Different durations of vibration exposure are weighted using an average energy method which assumes that the vibration dose at a greater amplitude but decreased duration would impart the same energy on the subject as the standard 8-hour dose described by the limits. The adjustment for durations other than 8 hours is as follows:

ahw,T=ahw,88T,
(1)

where ahw,T is the maximum permissible acceleration for a duration of T hours. Therefore, the maximum RMS acceleration allowed by the EU standard for T hours of exposure at frequency f is

ahw,T=alim(f16)8T,
(2)

where alim is 5 m/s2 or 1.15 m/s2 for extremity or whole-body vibrations, respectively.

Most MRE acquisition schemes yield quantitative measurements of local displacement amplitude. Since the EU directive provides vibration limits in terms of RMS acceleration, these limits must be converted to maximum displacement amplitudes to be directly comparable with MRE data. For a sinusoidal displacement of amplitude dmax and angular frequency ω = 2πf, the displacement x at a time t is

x(t)=dmaxsin(ωt),andxRMS=dmax2.
(3)

The instantaneous velocity of an element undergoing sinusoidal motion is related to the time derivative of the position function x(t):

v(t)=dx(t)dt=ωdmaxcos(ωt),andvRMS=ωdmax2.
(4)

Finally, the acceleration is related to the time derivative of the velocity function:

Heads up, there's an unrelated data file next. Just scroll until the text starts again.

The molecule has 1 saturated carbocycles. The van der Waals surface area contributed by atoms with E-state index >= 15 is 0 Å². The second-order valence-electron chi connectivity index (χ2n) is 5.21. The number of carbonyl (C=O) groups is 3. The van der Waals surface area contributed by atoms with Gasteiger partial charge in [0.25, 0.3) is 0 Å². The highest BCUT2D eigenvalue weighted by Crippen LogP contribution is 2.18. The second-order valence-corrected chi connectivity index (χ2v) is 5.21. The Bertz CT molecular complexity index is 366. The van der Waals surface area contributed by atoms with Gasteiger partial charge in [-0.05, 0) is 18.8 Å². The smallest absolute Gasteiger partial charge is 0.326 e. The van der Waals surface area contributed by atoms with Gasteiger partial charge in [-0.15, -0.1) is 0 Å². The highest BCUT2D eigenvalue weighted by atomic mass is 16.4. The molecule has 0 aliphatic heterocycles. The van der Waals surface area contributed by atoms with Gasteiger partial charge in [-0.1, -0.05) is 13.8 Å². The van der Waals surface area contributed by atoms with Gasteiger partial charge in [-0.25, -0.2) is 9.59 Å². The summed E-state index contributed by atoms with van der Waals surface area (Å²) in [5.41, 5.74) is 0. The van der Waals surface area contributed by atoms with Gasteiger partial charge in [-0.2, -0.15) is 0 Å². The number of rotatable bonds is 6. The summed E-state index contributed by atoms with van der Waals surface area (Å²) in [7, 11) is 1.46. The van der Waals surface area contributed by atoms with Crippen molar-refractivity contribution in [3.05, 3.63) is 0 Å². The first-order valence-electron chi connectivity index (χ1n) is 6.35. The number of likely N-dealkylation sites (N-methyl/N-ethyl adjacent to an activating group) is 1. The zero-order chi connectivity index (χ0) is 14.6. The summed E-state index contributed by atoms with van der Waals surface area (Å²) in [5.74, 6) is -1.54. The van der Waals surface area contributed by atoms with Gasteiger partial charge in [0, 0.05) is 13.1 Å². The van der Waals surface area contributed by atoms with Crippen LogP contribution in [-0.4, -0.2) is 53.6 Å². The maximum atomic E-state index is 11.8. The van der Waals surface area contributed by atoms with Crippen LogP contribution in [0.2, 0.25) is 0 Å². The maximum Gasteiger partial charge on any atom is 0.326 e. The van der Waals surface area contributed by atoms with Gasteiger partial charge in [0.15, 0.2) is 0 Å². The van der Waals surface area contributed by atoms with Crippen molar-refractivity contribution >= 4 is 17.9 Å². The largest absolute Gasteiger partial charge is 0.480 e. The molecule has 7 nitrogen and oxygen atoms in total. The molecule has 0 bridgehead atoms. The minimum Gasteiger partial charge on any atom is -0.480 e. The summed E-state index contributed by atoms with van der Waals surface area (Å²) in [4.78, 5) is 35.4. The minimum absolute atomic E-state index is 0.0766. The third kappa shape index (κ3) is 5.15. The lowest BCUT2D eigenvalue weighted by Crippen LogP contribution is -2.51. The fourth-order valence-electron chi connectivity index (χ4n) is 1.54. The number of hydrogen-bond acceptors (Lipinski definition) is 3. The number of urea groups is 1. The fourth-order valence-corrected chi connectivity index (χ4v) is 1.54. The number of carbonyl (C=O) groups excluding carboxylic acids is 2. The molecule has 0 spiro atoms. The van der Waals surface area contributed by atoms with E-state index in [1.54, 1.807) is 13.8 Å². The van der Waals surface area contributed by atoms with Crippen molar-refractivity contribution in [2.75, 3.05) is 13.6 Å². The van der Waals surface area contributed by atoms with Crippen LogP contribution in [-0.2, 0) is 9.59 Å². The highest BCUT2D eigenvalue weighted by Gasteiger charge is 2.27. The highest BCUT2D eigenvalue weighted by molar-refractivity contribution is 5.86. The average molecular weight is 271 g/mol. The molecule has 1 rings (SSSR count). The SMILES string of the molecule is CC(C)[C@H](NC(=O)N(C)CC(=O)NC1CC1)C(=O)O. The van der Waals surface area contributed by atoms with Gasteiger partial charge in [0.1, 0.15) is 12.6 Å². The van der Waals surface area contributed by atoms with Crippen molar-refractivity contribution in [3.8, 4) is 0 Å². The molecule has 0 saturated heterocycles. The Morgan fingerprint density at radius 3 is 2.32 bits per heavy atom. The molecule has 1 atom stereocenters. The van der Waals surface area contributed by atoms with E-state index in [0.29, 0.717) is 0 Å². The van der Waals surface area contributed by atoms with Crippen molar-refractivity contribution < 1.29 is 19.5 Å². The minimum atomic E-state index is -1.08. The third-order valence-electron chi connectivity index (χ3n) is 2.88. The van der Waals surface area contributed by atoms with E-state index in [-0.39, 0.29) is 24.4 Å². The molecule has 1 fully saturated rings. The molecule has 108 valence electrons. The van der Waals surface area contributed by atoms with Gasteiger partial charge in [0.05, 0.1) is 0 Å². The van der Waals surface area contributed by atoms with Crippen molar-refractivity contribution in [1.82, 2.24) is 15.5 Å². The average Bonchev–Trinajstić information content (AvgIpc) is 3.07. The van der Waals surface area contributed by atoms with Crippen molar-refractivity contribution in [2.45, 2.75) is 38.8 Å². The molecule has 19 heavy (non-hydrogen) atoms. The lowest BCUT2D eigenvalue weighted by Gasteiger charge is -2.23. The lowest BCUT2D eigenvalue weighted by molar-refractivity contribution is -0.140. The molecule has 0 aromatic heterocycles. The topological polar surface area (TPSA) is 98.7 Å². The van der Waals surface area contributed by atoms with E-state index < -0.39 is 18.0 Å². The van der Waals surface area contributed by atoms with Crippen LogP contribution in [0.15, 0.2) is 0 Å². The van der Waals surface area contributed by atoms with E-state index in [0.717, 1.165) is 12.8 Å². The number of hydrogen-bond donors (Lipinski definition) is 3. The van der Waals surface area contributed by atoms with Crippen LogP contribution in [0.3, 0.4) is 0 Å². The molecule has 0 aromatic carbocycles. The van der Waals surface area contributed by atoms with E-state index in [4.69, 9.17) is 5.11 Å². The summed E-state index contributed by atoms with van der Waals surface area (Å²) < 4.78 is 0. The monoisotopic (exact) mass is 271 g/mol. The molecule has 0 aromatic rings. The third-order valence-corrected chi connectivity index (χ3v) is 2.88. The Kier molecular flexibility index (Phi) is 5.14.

a(t)=dv(t)dt=ω2dmaxsin(ωt),andaRMS=ω2dmax2.
(5)

From the previous equations, we can see that

dmax=aRMS2ω2=alim16π2fT.
(6)

The motion-encoding process and the calculation of the displacement amplitude of vibration for MRE have been described previously (Muthupillai et al 1996, Oliphant et al 2000, McCracken et al 2005, Rump et al 2007) and are summarized here. The vector displacement of tissue over time at position r is given by ξ(r,t). The phase that is encoded into the transverse magnetization of the MR signal at r due to this motion occurring during the application of a magnetic field gradient G(t) is given by

ϕ(r,α)=γG(t)ξ(r,t+α)dt,
(7)

where α is an adjustable time delay (usually called a phase offset) between the source of the applied motion and motion-encoding gradient. When the motion-encoding gradient is applied along the direction xi (where x1=x, x2=y, and x3=z), then [var phi] (now identified as [var phi]i) is a measure of the xi component of the vector motion ξ:

ϕi(r,α)=γGi(t)ξi(r,t+α)dt,
(8)

For the MRE data considered in this work, the applied motion is predominantly at one steady-state frequency F, and therefore the motion at every position r is assumed to be sinusoidal over time:

ξi(r,t+α)=ξi,0(r)sin(2πF(t+α)),
(9)

where ξi,0(r) is the amplitude of motion at r. The phase data [var phi]ι are recorded at multiple phase offsets (usually 4-8) and then the Fourier transform over α is performed yielding the frequency-domain phase information Φi: